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Perceiving what you intend to do from what you do: evidence for embodiment in social interactions.

Quesque F, Coello Y - Socioaffect Neurosci Psychol (2015)

Bottom Line: First, we discuss the most recent experimental findings showing how the social context subtly influences the execution of object-oriented motor actions.Then, we show that the kinematic characteristics of object-oriented motor actions are modulated by the actor's social intention.Finally, we demonstrate that naïve observers can implicitly take advantage of these kinematic effects for their own motor productions.

View Article: PubMed Central - PubMed

Affiliation: UMR CNRS 9193 SCALab, University of Lille, Lille, France.

ABSTRACT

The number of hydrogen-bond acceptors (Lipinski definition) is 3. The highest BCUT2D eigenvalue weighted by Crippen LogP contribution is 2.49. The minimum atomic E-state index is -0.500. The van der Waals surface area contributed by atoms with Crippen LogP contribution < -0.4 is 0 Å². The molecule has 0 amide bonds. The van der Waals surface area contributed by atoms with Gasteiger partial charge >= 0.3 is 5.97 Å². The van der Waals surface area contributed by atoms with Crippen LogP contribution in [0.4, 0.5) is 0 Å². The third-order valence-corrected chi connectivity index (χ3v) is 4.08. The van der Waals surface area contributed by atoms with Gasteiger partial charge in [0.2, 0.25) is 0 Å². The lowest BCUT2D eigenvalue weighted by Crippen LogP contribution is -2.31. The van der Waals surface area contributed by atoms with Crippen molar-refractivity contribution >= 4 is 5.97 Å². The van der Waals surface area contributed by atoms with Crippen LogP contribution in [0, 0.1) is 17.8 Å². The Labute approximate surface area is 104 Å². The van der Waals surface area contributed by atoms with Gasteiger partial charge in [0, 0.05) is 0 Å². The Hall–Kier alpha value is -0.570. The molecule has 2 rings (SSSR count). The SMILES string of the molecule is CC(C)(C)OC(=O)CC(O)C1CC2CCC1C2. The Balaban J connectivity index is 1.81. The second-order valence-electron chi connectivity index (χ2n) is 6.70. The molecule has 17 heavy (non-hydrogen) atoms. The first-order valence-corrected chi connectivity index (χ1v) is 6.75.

Although action and perception are central components of our interactions with the external world, the most recent experimental investigations also support their implications in the emotional, decision-making, and goal ascription processes in social context. In this article, we review the existing literature supporting this view and highlighting a link between reach-to-grasp motor actions and social communicative processes. First, we discuss the most recent experimental findings showing how the social context subtly influences the execution of object-oriented motor actions. Then, we show that the kinematic characteristics of object-oriented motor actions are modulated by the actor's social intention. Finally, we demonstrate that naïve observers can implicitly take advantage of these kinematic effects for their own motor productions. Considered together, these data are compatible with the embodied cognition framework stating that cognition, and in our case social cognition, is grounded in knowledge associated with past sensory and motor experiences.

No MeSH data available.


Related in: MedlinePlus